University Orchestra Spring Concert – April 10, 7:30pm.
Durgin Concert Hall, South Campus
A Peace and Human Rights themed concert. For details: Mark_Latham@uml.edu.

‘Earthrise Mass’ by Derek Weagle – April 25, 6:30pm.
Durgin Concert Hall, South Campus
Performance to include selected movements from “Earthrise Mass,” which will be performed as part of the Commemoration of the 50th Anniversary of the Civil Rights and Voting Rights Acts. “Earthrise Mass” is a work for orchestra and chorus written by UMass Lowell Music student Derek J. Weagle.

Day Without Violence – April: TBA
O’Leary Learning Commons, South Campus

Charles Cobb and Judy Richardson – April 30, 4:00pm.
O’Leary Learning Commons, South Campus
A journalist, professor, and former activist with the Student Nonviolent Coordinating Committee (SNCC), Charles Cobb is a senior analyst at allAfrica.com, and was a visiting professor at Brown University and Duke University. He is the author of This Nonviolent Stuff’ll Get You Killed: How Guns Made the Civil Rights Movement Possible. From 1962-1967 he served as a field secretary for SNCC in Mississippi. He began his journalism career in 1974 as a reporter for WHUR Radio in Washington, D.C. In 1976 he joined the staff of National Public Radio as a foreign affairs reporter, bringing to that network its first regular coverage of Africa. From 1985 to 1997, Cobb was a National Geographic staff member, traveling the globe to write stories on places from Eritrea to Russia’s Kuril Islands. On July 24, 2008 the National Association of Black Journalists honored Cobb’s work by inducting him into their Hall of Fame.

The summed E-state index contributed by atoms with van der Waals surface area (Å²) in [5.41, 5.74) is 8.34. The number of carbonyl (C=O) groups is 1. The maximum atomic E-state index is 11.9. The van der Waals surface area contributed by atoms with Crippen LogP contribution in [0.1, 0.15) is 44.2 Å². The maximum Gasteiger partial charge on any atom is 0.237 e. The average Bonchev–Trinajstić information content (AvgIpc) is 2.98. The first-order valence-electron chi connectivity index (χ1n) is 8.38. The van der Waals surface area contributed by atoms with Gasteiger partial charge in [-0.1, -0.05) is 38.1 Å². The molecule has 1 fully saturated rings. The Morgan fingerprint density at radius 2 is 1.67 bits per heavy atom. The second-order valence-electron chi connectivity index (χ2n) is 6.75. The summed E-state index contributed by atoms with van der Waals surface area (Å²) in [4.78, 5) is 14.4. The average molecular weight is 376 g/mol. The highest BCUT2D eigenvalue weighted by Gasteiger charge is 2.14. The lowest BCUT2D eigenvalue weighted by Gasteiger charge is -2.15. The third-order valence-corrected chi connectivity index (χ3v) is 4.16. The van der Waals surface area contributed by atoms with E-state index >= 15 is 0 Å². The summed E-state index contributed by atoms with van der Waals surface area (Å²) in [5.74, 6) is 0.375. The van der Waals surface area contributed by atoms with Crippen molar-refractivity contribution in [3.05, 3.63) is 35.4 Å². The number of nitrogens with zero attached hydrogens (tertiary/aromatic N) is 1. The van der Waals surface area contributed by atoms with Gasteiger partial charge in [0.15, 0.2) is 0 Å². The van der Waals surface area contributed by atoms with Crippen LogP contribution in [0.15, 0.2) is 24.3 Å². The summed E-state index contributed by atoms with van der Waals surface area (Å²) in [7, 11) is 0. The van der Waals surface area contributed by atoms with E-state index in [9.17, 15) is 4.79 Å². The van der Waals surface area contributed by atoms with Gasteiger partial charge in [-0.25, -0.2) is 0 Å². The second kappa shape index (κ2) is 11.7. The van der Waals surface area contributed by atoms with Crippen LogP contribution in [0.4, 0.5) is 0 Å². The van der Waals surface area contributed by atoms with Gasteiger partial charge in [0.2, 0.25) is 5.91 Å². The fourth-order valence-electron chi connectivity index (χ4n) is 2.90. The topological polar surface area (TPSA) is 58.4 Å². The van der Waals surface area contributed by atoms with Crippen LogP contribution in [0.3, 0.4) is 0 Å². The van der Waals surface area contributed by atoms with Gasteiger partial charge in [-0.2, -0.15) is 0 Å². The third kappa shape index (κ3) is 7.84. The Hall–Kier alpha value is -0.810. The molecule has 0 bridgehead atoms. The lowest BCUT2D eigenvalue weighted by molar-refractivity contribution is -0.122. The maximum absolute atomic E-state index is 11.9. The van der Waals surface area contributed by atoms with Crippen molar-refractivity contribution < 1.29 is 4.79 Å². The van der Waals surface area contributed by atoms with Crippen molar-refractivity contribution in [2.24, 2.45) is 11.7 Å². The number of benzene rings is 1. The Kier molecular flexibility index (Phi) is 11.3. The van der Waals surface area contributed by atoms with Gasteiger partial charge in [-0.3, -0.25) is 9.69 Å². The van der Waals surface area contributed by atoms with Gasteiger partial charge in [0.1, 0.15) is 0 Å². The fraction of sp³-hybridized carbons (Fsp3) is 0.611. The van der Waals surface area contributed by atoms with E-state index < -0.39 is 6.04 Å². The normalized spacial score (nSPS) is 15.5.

A documentary filmmaker and civil rights activist, Judy Richardson was Distinguished Visiting Lecturer of Africana Studies at Brown University and is a visiting scholar at Duke University. A veteran of the southern Civil Rights Movement and early staff worker with SNCC, she began her film work with the Academy Award-nominated, 14-hour PBS series, Eyes on the Prize, for which she was Series Associate Producer and Education Director. She is a leading scholar with the SNCC Legacy Project and co- author of a brilliant book, Hands on the Freedom Plow: Personal Accounts by Women in SNCC. Her documentary Scarred Justice: The Orangeburg Massacre 1968, produced with Northern Lights Production and co-produced with Bestor Cram, aired nationally on PBS in 2010. It examines the 1968 Orangeburg, South Carolina student massacre — one of the many overlooked incidents of violence of the Civil Rights Movement. Of it, Julian Bond said, “This masterful film casts a brilliant light on events shamefully obscured for decades.” Howard Zinn agreed, “This hidden piece of history has now been brought to light in a powerful, passionate documentary.”

Student Creative Work Projects
Students will present several projects in Graphic Arts, Music and Creative Writing throughout the semester as part of the 50th Anniversary Commemoration of the Civil Rights Act and the Voting Rights Act.

For further information, contact Robert_Forrant@uml.edu.